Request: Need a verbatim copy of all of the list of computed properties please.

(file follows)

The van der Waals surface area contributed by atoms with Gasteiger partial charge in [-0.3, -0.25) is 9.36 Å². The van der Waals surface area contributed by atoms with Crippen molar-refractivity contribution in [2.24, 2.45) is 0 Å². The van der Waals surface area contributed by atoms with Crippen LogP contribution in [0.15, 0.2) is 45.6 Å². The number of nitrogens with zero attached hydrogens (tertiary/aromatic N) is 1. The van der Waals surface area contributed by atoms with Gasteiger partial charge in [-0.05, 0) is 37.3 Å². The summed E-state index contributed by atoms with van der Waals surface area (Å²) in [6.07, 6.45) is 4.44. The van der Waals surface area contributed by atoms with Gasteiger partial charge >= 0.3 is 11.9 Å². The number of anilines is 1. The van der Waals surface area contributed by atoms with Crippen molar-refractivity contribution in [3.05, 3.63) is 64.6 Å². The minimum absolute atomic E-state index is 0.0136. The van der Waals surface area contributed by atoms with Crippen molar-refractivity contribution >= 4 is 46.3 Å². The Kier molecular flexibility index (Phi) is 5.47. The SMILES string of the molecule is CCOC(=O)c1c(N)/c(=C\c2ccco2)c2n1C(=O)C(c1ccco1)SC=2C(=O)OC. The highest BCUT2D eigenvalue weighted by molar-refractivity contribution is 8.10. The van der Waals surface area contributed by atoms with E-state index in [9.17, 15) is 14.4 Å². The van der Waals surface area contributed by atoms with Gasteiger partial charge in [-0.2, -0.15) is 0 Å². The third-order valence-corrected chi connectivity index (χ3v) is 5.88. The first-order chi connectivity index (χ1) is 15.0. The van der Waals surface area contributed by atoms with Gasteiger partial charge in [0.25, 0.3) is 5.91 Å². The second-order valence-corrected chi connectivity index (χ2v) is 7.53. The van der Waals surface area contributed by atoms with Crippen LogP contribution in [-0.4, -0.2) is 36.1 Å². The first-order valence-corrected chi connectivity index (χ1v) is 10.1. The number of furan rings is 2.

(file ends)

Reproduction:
The van der Waals surface area contributed by atoms with Gasteiger partial charge in [-0.3, -0.25) is 9.36 Å². The van der Waals surface area contributed by atoms with Crippen molar-refractivity contribution in [2.24, 2.45) is 0 Å². The van der Waals surface area contributed by atoms with Crippen LogP contribution in [0.15, 0.2) is 45.6 Å². The number of nitrogens with zero attached hydrogens (tertiary/aromatic N) is 1. The van der Waals surface area contributed by atoms with Gasteiger partial charge in [-0.05, 0) is 37.3 Å². The summed E-state index contributed by atoms with van der Waals surface area (Å²) in [6.07, 6.45) is 4.44. The van der Waals surface area contributed by atoms with Gasteiger partial charge >= 0.3 is 11.9 Å². The number of anilines is 1. The van der Waals surface area contributed by atoms with Crippen molar-refractivity contribution in [3.05, 3.63) is 64.6 Å². The minimum absolute atomic E-state index is 0.0136. The van der Waals surface area contributed by atoms with Crippen molar-refractivity contribution >= 4 is 46.3 Å². The Kier molecular flexibility index (Phi) is 5.47. The SMILES string of the molecule is CCOC(=O)c1c(N)/c(=C\c2ccco2)c2n1C(=O)C(c1ccco1)SC=2C(=O)OC. The highest BCUT2D eigenvalue weighted by molar-refractivity contribution is 8.10. The van der Waals surface area contributed by atoms with E-state index in [9.17, 15) is 14.4 Å². The van der Waals surface area contributed by atoms with Gasteiger partial charge in [-0.2, -0.15) is 0 Å². The third-order valence-corrected chi connectivity index (χ3v) is 5.88. The first-order chi connectivity index (χ1) is 15.0. The van der Waals surface area contributed by atoms with Gasteiger partial charge in [0.25, 0.3) is 5.91 Å². The second-order valence-corrected chi connectivity index (χ2v) is 7.53. The van der Waals surface area contributed by atoms with Crippen LogP contribution in [-0.4, -0.2) is 36.1 Å². The first-order valence-corrected chi connectivity index (χ1v) is 10.1. The number of furan rings is 2.